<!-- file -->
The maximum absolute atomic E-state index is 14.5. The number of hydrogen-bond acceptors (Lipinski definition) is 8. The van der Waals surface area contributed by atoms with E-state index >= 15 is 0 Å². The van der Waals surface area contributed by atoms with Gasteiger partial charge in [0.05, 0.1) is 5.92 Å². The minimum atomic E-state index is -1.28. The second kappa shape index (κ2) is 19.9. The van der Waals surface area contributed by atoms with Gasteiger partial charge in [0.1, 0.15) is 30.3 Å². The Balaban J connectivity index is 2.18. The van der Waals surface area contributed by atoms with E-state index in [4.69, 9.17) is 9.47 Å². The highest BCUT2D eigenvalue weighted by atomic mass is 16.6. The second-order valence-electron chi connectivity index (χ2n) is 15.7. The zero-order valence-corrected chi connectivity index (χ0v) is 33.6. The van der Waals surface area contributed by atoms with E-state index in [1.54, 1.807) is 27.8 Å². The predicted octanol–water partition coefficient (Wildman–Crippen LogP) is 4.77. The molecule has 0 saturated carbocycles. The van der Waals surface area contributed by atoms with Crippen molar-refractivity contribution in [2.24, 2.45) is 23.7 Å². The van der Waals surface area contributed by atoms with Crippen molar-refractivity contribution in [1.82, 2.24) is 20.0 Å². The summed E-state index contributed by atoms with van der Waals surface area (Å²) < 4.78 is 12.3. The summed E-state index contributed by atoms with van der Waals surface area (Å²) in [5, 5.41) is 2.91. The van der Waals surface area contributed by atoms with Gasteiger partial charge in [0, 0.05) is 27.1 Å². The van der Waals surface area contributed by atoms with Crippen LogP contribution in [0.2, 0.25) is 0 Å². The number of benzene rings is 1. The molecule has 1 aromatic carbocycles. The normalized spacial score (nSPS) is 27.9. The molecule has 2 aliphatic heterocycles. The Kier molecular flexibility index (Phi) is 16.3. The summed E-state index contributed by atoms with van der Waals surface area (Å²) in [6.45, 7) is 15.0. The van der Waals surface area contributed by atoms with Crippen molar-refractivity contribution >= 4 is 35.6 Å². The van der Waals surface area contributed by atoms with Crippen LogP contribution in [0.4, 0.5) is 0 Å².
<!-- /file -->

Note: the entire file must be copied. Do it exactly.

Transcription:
The maximum absolute atomic E-state index is 14.5. The number of hydrogen-bond acceptors (Lipinski definition) is 8. The van der Waals surface area contributed by atoms with E-state index >= 15 is 0 Å². The van der Waals surface area contributed by atoms with Gasteiger partial charge in [0.05, 0.1) is 5.92 Å². The minimum atomic E-state index is -1.28. The second kappa shape index (κ2) is 19.9. The van der Waals surface area contributed by atoms with Gasteiger partial charge in [0.1, 0.15) is 30.3 Å². The Balaban J connectivity index is 2.18. The van der Waals surface area contributed by atoms with E-state index in [4.69, 9.17) is 9.47 Å². The highest BCUT2D eigenvalue weighted by atomic mass is 16.6. The second-order valence-electron chi connectivity index (χ2n) is 15.7. The zero-order valence-corrected chi connectivity index (χ0v) is 33.6. The van der Waals surface area contributed by atoms with E-state index in [1.54, 1.807) is 27.8 Å². The predicted octanol–water partition coefficient (Wildman–Crippen LogP) is 4.77. The molecule has 0 saturated carbocycles. The van der Waals surface area contributed by atoms with Crippen molar-refractivity contribution in [2.24, 2.45) is 23.7 Å². The van der Waals surface area contributed by atoms with Crippen molar-refractivity contribution in [1.82, 2.24) is 20.0 Å². The summed E-state index contributed by atoms with van der Waals surface area (Å²) < 4.78 is 12.3. The summed E-state index contributed by atoms with van der Waals surface area (Å²) in [5, 5.41) is 2.91. The van der Waals surface area contributed by atoms with Gasteiger partial charge in [0, 0.05) is 27.1 Å². The van der Waals surface area contributed by atoms with Crippen LogP contribution in [0.2, 0.25) is 0 Å². The number of benzene rings is 1. The molecule has 1 aromatic carbocycles. The normalized spacial score (nSPS) is 27.9. The molecule has 2 aliphatic heterocycles. The Kier molecular flexibility index (Phi) is 16.3. The summed E-state index contributed by atoms with van der Waals surface area (Å²) in [6.45, 7) is 15.0. The van der Waals surface area contributed by atoms with Crippen molar-refractivity contribution >= 4 is 35.6 Å². The van der Waals surface area contributed by atoms with Crippen LogP contribution in [0.4, 0.5) is 0 Å².